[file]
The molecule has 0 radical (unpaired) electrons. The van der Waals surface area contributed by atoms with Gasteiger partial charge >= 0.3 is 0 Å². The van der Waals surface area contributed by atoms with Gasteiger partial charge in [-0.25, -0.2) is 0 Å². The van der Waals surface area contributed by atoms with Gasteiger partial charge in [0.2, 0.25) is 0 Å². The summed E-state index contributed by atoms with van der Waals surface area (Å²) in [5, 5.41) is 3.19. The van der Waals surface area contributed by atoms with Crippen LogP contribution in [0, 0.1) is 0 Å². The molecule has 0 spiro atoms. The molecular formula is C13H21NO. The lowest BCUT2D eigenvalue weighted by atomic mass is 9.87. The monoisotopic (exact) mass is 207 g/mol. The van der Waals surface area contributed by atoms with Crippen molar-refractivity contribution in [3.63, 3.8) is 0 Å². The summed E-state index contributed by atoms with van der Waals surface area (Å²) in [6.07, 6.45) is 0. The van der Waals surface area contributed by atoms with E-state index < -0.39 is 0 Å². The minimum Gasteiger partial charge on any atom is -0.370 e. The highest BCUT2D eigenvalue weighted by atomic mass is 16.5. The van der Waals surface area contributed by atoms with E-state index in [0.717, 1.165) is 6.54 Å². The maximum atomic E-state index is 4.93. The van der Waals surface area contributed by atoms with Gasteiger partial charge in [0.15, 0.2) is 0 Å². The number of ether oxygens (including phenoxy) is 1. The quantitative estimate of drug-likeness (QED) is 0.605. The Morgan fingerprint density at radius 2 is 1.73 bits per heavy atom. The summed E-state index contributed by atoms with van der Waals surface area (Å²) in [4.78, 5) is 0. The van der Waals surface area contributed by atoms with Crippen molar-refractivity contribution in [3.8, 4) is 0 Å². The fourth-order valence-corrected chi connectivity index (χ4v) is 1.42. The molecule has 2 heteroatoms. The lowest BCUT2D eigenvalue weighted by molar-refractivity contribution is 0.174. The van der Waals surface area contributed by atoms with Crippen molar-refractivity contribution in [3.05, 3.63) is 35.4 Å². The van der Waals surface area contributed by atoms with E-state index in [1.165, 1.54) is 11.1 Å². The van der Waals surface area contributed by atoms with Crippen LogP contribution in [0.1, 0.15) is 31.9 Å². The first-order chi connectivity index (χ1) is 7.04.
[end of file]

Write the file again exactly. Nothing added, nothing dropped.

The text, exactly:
The molecule has 0 radical (unpaired) electrons. The van der Waals surface area contributed by atoms with Gasteiger partial charge >= 0.3 is 0 Å². The van der Waals surface area contributed by atoms with Gasteiger partial charge in [-0.25, -0.2) is 0 Å². The van der Waals surface area contributed by atoms with Gasteiger partial charge in [0.2, 0.25) is 0 Å². The summed E-state index contributed by atoms with van der Waals surface area (Å²) in [5, 5.41) is 3.19. The van der Waals surface area contributed by atoms with Crippen LogP contribution in [0, 0.1) is 0 Å². The molecule has 0 spiro atoms. The molecular formula is C13H21NO. The lowest BCUT2D eigenvalue weighted by atomic mass is 9.87. The monoisotopic (exact) mass is 207 g/mol. The van der Waals surface area contributed by atoms with Crippen molar-refractivity contribution in [3.63, 3.8) is 0 Å². The summed E-state index contributed by atoms with van der Waals surface area (Å²) in [6.07, 6.45) is 0. The van der Waals surface area contributed by atoms with E-state index < -0.39 is 0 Å². The minimum Gasteiger partial charge on any atom is -0.370 e. The highest BCUT2D eigenvalue weighted by atomic mass is 16.5. The van der Waals surface area contributed by atoms with E-state index in [0.717, 1.165) is 6.54 Å². The maximum atomic E-state index is 4.93. The van der Waals surface area contributed by atoms with Gasteiger partial charge in [0.15, 0.2) is 0 Å². The number of ether oxygens (including phenoxy) is 1. The quantitative estimate of drug-likeness (QED) is 0.605. The Morgan fingerprint density at radius 2 is 1.73 bits per heavy atom. The summed E-state index contributed by atoms with van der Waals surface area (Å²) in [4.78, 5) is 0. The van der Waals surface area contributed by atoms with Crippen molar-refractivity contribution in [3.8, 4) is 0 Å². The fourth-order valence-corrected chi connectivity index (χ4v) is 1.42. The molecule has 2 heteroatoms. The lowest BCUT2D eigenvalue weighted by molar-refractivity contribution is 0.174. The van der Waals surface area contributed by atoms with Crippen molar-refractivity contribution in [3.05, 3.63) is 35.4 Å². The van der Waals surface area contributed by atoms with E-state index in [1.165, 1.54) is 11.1 Å². The van der Waals surface area contributed by atoms with Crippen LogP contribution in [0.1, 0.15) is 31.9 Å². The first-order chi connectivity index (χ1) is 7.04.